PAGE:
NEW YORK -- Mariners left fielder Mike Carp did his part Saturday with a home run -- and a near-miss of a second -- but the Yankees spoiled Hector Noesi's return to the Bronx with a 6-2 victory at Yankee Stadium.
Carp accounted for all of Seattle's scoring with his solo shot in the seventh inning and an RBI double in the ninth that originally was ruled a two-run home run until the umpires reviewed the film and ruled it a two-base hit off the top edge of the right-field wall.
"For a second I thought it went out, and I was excited when the umpires signaled," said Carp. "But after watching the tape, not enough juice. One more inch. It hit right on the corner. I'll do an extra pushup tomorrow."
Noesi continued his inconsistent season with one rough inning spoiling his first outing against his former team. Noesi, obtained by the Mariners as part of the four-player trade featuring Jesus Montero for Michael Pineda, allowed just six hits in his seven-inning stint.
But four of those were extra-base knocks during a four-run second, and he wound up surrendering five runs in falling to 2-4 with a 6.32 ERA.
The right-hander has been brilliant in his two wins this season, with a 0.60 ERA (one run in 15 innings) against the A's and Twins. But against better-hitting clubs, he's been unable to show the same success and is 0-4 with a 10.23 ERA in his other five outings.
"This kid is going to be a heck of a pitcher, and it's been good to watch him learn each and every time he goes out there," said Seattle manager Eric Wedge. "He had good stuff and I thought he really pitched well, but he just made a couple mistakes in that second inning. He didn't bury pitches with two strikes like you saw him doing later in the game."
Yankees left fielder Raul Ibanez continued terrorizing his former Mariners team with a 2-for-3 day, including a home run, double and two RBIs. Ibanez's three-run blast on Friday helped beat Felix Hernandez in a 6-2 win, and he now has seven home runs and 21 RBIs for the season.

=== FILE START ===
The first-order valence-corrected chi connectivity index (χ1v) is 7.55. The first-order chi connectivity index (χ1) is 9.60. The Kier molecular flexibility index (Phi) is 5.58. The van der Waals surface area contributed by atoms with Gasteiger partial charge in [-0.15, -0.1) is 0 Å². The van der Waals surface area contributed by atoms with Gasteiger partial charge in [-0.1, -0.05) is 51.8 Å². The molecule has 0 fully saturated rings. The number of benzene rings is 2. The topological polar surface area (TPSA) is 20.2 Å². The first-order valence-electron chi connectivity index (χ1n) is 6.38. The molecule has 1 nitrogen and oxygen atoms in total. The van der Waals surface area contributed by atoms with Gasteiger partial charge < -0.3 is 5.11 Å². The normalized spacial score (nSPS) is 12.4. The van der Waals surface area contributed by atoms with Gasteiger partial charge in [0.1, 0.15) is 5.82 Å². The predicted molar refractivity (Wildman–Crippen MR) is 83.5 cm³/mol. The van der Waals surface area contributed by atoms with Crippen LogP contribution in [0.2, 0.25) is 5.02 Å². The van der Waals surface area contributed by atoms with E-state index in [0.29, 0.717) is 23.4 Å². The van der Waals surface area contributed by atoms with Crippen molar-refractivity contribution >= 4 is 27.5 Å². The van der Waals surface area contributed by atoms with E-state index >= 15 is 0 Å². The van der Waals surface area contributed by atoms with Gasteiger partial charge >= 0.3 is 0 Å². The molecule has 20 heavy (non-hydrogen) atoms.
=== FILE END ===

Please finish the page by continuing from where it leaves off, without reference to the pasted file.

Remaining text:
"He's a professional hitter," said Wedge. "On that 3-2 count with the home run, he just sold out and was all in on a fastball. And he got a fastball up and didn't miss it. That's what professional hitters do, and he's a good one."
The Yankees jumped on Noesi with three doubles and then a two-run home run by backup shortstop Jayson Nix in the four-run second, all coming with two outs. The three doubles were on two-strike counts.
"Those are the runs that kill teams," said Yankees manager Joe Girardi. "Those are the runs that are big for you and hurt other teams, and we got them today."
"We had two strikes to just about everybody in that second inning, and they wound up with three doubles and a home run," Seattle catcher John Jaso said. "That's four runs they don't get if we execute."
Nix was batting ninth and lugging an 0-for-20 streak dating back to last year when he hit his two-run home run.
The Mariners did little to counter Yankees right-hander Phil Hughes, who gave up just three singles and a walk in the first six innings before Carp went deep to right-center field.
Wedge said Carp is still getting his timing down after spending a month on the disabled list with a sprained shoulder. His 2-for-4 day raised his average to .167.
"I've been seeing the ball good all along. It just takes time," Carp said. "You're going to have your good days and your bad days. And today was a good day. Hopefully we've get a lot more of those coming and I get into a rhythm."
Dustin Ackley went 2-for-4 for the Mariners, and his eighth-inning infield single, followed by a Jaso bloop base hit, finally chased Hughes. But Boone Logan came on to strike out Ichiro Suzuki to end that threat.
After Carp's near-home run turned into an RBI double that cut the lead to 6-2 with one out in the ninth, Logan then struck out Justin Smoak and Michael Saunders to finish things off.
Seattle (15-20) has now lost eight straight on the road and will seek to avoid a sweep at Yankee Stadium on Sunday in a 10:05 a.m. PT game.
Ichiro had one hit, moving him into a tie for 99th on the Major League's all-time list with Frank Thomas at 2,468.